Pituitary gland hypophysis

The pituitary gland and the hypothalamus, the portion of the brain to which the pituitary gland is attached, are morphologically and functionally linked in the endocrine and neuroendocrine control of other endocrine glands. Because they play central roles in a number of regulatory feedback systems, they are often called the "master organs" of the endocrine system.

Gross Structure and Development

The pituitary gland is composed of glandular epithelial tissue and neural (secretory) tissue

The pituitary gland is a pea-sized, compound endocrine gland that weighs 0.5 g in males and 1.5 g in multiparous females. It is centrally located at the base of the brain, where it lies in a saddle-shaped depression of the sphenoid bone called the sella turcica. A short stalk, the infundibu-lum, and a vascular network connect the pituitary gland to the hypothalamus.

The pituitary gland has two functional components (Fig. 20.2):

• Anterior lobe (adenohypophysis), the glandular epithelial tissue

• Posterior lobe (neurohypophysis), the neural secretory tissue

These two portions are of different embryologic origin. The anterior lobe of the pituitary gland is derived from an evagination of the ectoderm of the oropharynx toward the brain (Rathke's pouch). The posterior lobe of the pituitary gland is derived from a downgrowth (the future infundibulum) of neuroectoderm of the floor of the third ventricle (the diencephalon) of the developing brain (Fig. 20.3).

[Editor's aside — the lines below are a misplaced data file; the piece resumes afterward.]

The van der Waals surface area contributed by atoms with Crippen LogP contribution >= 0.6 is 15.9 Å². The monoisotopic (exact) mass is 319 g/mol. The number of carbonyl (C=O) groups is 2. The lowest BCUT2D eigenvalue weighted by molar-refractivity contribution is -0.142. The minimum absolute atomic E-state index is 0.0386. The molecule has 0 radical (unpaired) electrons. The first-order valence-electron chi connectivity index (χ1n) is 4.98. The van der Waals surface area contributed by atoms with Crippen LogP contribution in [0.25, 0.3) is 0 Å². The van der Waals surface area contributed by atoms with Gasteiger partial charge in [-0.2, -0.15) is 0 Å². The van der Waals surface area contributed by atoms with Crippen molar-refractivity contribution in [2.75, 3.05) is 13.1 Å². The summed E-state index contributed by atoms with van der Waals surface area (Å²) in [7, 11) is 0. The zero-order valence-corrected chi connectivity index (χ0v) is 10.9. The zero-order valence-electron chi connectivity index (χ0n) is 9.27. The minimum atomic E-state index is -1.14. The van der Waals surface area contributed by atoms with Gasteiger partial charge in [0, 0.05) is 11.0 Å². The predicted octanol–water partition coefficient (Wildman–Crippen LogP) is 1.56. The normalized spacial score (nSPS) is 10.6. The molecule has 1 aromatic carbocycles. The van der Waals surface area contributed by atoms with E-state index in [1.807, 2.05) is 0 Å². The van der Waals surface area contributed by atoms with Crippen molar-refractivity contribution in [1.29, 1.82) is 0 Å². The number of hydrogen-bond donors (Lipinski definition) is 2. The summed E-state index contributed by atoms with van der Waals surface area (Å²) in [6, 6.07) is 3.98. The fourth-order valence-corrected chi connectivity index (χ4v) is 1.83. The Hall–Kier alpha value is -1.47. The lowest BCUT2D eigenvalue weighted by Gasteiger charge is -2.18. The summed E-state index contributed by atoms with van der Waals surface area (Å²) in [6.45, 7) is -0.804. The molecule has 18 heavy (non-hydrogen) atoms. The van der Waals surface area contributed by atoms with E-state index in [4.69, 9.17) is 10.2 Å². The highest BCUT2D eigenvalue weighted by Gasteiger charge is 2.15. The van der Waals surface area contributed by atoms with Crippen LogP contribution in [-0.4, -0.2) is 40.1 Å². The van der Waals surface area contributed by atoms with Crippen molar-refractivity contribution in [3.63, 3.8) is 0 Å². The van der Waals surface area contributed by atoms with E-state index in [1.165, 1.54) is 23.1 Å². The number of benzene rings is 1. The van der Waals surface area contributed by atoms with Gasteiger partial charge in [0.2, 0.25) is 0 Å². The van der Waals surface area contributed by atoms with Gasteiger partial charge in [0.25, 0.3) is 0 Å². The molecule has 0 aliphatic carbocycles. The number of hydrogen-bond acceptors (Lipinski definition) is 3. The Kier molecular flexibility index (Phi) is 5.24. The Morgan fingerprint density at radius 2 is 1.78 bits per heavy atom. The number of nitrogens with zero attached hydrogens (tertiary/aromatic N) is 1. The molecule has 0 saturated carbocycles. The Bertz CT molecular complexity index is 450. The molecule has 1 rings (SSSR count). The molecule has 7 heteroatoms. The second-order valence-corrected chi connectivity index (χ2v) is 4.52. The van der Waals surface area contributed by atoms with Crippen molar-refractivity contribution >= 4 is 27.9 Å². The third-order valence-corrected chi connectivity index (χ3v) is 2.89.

The anterior lobe of the pituitary gland consists of three derivatives of Rathke's pouch:

• Pars distalis, which comprises the bulk of the anterior lobe of the pituitary gland and arises from the thickened anterior wall of the pouch

• Pars intermedia, a thin remnant of the posterior wall of the pouch that abuts the pars distalis

• Pars tuberalis, which develops from the thickened lateral walls of the pouch and forms a collar or sheath around the infundibulum

The embryonic infundibulum gives rise to the posterior lobe of the pituitary gland. The posterior lobe of the pituitary gland consists of

• Pars nervosa, which contains neurosecretory axons and their endings

• Infundibulum, which is continuous with the median eminence and contains the neurosecretory axons forming the hypothalamohypophyseal tracts.

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